In 1935 J. Gresham Machen was tried by the Presbytery of New Brunswick of the Northern Presbyterian Church for violating his ordination vows, renouncing and disobeying the rules and lawful authority of the church, advocating rebellious defiance against the lawful authority of the church, showing contempt of and rebellion against his ecclesiastical superiors, and refusing subjection to his brethren in the Lord. This judicial proceeding was the outcome of Machen’s protest against the policies of the Presbyterian Church’s Board of Foreign Missions, policies which prevented the agency from condemning liberalism and promoting Reformed beliefs and practices. When this protest failed to receive an adequate response Machen then led in the formation of the Independent Board for Presbyterian Foreign MisI sions, an alternative missions agency dedicated to sending out missionaries committed to propagating the Reformed faith. In 1934 church officials, however, deemed the new missions board a breech of Presbyterian polity, ordered the Independent Board’s members to resign, and instructed presbyteries to bring to trial those members of the board who would not comply. Machen’s trial turned out to be the final showdown in the controversy over liberalism that had rocked the Northern Presbyterian Church since 1920. It also became the decisive moment for the founding ofa new Presbyterian denomination, the Orthodox Presbyterian Church.
For Edwin H. Rian who offered legal counsel to Machen during the trial and who eventually became a minister in the OPC, the judicial proceeding against his mentor possessed all the drama and significance that had characterized Martin Luther’s trial in 1521 before the Diet of Worms. According to Rian, the issues in Machen’s trial were “almost identical” to those Luther raised. “Luther declared that his teachings were in accord with the Bible and he tried to prove it. The Roman Catholic Church, on the other hand, said that it must decide what teaching is truth to the Bible.” The issues that prompted the founding of the OPC, by Rian’s insights, were as monumental as those that in the sixteenth century had split the Western church.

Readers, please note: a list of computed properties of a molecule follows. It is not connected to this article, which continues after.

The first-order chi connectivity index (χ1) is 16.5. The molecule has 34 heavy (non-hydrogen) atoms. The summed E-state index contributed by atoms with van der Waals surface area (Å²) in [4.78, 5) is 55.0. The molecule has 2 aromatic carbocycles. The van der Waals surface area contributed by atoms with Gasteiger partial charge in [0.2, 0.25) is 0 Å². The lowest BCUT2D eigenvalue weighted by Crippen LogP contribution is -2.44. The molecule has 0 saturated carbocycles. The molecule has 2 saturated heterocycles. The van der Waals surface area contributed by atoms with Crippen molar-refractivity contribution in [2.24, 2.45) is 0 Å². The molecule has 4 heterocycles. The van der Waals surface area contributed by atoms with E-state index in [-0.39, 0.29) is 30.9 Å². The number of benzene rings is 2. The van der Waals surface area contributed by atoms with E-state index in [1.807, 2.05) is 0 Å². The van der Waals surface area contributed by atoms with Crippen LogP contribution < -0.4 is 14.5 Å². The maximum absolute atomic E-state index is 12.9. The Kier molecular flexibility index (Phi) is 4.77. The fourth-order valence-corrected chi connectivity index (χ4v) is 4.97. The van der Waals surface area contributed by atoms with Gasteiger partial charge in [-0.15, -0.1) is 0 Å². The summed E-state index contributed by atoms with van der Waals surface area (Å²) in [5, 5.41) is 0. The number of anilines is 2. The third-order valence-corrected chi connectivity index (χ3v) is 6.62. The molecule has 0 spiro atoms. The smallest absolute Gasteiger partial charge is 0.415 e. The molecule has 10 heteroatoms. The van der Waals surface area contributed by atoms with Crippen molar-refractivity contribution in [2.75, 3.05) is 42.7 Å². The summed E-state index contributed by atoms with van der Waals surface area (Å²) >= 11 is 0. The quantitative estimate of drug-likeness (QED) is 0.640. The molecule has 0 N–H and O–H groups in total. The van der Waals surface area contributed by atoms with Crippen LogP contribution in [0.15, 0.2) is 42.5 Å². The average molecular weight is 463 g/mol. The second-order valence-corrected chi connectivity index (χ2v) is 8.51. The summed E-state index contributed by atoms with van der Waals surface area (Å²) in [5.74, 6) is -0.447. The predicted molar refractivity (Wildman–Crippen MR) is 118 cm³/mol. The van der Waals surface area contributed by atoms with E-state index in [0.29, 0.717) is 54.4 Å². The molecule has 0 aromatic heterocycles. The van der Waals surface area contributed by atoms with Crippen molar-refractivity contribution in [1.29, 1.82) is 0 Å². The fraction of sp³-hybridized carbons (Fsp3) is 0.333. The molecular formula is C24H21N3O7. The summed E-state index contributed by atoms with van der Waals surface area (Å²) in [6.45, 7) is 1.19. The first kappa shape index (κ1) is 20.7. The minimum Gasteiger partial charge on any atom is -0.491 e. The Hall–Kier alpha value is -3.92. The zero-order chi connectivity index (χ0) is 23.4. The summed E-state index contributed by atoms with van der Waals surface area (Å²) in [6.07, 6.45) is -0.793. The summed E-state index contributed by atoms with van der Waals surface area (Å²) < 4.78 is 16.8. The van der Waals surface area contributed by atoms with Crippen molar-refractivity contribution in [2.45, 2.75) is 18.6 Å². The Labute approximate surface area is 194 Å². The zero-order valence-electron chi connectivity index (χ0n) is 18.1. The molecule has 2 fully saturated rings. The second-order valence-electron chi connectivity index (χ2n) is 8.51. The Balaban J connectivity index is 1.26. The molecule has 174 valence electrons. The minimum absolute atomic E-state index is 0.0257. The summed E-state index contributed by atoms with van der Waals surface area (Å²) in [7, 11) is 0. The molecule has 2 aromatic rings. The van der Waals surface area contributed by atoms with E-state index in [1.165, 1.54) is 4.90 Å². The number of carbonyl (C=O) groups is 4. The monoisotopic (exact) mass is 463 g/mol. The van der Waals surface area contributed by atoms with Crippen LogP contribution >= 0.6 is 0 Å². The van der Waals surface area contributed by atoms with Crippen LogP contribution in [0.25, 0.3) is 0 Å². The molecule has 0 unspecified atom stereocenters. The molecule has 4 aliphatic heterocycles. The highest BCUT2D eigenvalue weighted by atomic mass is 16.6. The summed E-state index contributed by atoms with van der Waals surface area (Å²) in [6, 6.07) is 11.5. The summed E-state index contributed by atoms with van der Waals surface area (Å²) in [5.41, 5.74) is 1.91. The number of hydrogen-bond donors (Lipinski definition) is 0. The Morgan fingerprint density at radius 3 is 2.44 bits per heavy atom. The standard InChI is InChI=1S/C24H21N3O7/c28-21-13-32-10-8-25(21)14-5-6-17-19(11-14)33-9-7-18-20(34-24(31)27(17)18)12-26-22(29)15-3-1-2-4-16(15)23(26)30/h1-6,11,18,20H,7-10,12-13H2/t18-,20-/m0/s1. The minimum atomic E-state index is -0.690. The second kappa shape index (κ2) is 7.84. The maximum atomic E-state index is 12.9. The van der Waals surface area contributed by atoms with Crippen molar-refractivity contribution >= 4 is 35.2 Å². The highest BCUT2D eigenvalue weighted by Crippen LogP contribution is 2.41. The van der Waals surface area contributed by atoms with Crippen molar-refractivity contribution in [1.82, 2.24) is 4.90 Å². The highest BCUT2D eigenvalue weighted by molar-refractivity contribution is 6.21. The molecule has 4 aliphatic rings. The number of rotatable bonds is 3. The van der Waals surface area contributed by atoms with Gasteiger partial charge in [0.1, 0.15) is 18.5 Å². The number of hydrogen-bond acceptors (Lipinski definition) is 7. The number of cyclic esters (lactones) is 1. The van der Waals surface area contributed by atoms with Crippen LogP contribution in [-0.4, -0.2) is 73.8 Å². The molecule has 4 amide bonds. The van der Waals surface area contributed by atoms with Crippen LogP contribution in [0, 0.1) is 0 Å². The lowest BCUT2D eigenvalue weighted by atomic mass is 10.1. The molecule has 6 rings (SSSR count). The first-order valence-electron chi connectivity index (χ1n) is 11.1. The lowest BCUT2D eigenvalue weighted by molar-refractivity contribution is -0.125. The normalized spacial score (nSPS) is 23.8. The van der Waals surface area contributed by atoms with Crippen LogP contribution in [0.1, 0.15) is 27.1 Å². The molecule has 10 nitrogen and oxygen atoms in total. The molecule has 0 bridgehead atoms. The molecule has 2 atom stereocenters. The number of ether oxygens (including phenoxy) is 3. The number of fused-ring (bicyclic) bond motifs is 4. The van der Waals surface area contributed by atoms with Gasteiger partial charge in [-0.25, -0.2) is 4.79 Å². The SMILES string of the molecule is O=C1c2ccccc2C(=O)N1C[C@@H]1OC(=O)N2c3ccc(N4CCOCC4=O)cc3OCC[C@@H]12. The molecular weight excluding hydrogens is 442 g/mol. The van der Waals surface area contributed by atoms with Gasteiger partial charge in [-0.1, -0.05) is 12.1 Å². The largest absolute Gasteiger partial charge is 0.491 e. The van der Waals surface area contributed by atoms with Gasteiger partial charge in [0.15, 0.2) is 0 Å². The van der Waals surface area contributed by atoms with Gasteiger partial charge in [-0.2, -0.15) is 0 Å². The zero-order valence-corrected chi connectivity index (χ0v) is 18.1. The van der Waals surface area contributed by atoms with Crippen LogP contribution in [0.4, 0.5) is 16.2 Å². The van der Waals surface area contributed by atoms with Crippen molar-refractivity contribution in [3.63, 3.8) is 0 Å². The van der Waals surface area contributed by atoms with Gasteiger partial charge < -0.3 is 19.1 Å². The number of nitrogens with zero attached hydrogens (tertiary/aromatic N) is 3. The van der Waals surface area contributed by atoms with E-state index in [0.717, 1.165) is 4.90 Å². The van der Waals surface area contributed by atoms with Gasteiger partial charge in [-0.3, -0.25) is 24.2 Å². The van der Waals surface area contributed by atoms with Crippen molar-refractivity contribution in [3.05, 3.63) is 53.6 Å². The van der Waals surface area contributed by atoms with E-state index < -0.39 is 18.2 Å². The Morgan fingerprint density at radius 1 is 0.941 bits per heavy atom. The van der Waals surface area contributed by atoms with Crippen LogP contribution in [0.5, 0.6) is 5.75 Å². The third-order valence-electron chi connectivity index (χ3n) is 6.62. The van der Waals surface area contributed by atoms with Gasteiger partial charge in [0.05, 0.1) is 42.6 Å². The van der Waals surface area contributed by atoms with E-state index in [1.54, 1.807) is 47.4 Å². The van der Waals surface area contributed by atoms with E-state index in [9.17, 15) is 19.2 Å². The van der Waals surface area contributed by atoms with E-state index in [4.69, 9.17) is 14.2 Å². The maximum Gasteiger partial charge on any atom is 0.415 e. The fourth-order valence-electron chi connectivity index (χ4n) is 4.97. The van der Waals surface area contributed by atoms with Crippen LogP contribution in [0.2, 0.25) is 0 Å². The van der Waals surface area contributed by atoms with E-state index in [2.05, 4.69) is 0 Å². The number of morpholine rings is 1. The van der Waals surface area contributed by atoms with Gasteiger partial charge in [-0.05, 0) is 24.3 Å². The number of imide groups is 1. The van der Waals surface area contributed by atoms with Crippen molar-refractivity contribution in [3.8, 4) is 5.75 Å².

On the surface Rian’s comparison of Machen and Luther appears exaggerated. After all, the division between Protestants and Catholics has had much greater social and political significance than the split between the OPC and the Northern PresbyterianChurch. Yet, upon closer inspection the similarities between the Protestant Reformation of the sixteenth century and the Presbyterian conflict over liberalism are much greater than we might think initially. In the end the stakes for Machen were just as high as those for Luther. Even though Machen’s life was not in danger, his spiritual existence was very much in the balance. Would he be faithful to his Lord no matter what the consequences? Or would he equivocate for the sake of winning greater influence in the church? And even though the denomination that Machen helped to found would not merit much space in the annals of church history, the issues that brought the OPC into existence were the same as those that contributed to the Protestant Reformation. For this reason Machen’s trial and conviction by the Northern Presbyterian Church is instructive for twentieth-century descendants of the Reformation who endeavor to carry on the reform of the church that is always needed.
Two crucial issues contributed to the division between Catholics and Protestants, sometimes called the material and formal principles of the Reformation. The material principle refers to the doctrine of justification by faith alone, by Christ alone. The substance of the divergence between the Reformers and Rome concerned the doctrine of how sinful men and women are made right with God. Unlike the teaching of the Roman Church, formally codified at the Council of Trent which attributed part of the work of salvation to the individual believer, Protestants stressed the total depravity of mankind and the consequent need for God’s free grace. As the Westminster Shorter Catechism puts it: “Justification is an act of God’s free grace, wherein he freely pardons all our sins and accepts us as righteous in his sight, only for the righteousness of Christ, imputed to us, and received by faith alone.”